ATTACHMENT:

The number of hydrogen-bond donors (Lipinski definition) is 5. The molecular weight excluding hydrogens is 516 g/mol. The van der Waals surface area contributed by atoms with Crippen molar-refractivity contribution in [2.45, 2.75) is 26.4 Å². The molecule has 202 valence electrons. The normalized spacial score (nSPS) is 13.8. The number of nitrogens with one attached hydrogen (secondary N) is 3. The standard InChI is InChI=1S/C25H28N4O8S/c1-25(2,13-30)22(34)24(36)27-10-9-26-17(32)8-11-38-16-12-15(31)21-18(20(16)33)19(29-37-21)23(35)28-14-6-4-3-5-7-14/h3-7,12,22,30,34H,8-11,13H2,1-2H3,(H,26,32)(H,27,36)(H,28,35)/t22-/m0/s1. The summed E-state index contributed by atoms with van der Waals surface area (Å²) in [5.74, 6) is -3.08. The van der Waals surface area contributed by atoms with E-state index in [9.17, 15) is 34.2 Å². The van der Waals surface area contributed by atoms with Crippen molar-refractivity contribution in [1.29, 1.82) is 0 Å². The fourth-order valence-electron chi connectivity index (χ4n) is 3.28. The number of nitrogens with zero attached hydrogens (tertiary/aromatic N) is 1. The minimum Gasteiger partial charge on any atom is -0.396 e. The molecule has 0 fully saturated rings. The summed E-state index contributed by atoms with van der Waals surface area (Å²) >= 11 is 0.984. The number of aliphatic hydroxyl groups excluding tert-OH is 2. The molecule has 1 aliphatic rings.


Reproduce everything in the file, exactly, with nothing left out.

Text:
The number of hydrogen-bond donors (Lipinski definition) is 5. The molecular weight excluding hydrogens is 516 g/mol. The van der Waals surface area contributed by atoms with Crippen molar-refractivity contribution in [2.45, 2.75) is 26.4 Å². The molecule has 202 valence electrons. The normalized spacial score (nSPS) is 13.8. The number of nitrogens with one attached hydrogen (secondary N) is 3. The standard InChI is InChI=1S/C25H28N4O8S/c1-25(2,13-30)22(34)24(36)27-10-9-26-17(32)8-11-38-16-12-15(31)21-18(20(16)33)19(29-37-21)23(35)28-14-6-4-3-5-7-14/h3-7,12,22,30,34H,8-11,13H2,1-2H3,(H,26,32)(H,27,36)(H,28,35)/t22-/m0/s1. The summed E-state index contributed by atoms with van der Waals surface area (Å²) in [5.74, 6) is -3.08. The van der Waals surface area contributed by atoms with E-state index in [9.17, 15) is 34.2 Å². The van der Waals surface area contributed by atoms with Crippen molar-refractivity contribution in [1.29, 1.82) is 0 Å². The fourth-order valence-electron chi connectivity index (χ4n) is 3.28. The number of nitrogens with zero attached hydrogens (tertiary/aromatic N) is 1. The minimum Gasteiger partial charge on any atom is -0.396 e. The molecule has 0 fully saturated rings. The summed E-state index contributed by atoms with van der Waals surface area (Å²) >= 11 is 0.984. The number of aliphatic hydroxyl groups excluding tert-OH is 2. The molecule has 1 aliphatic rings.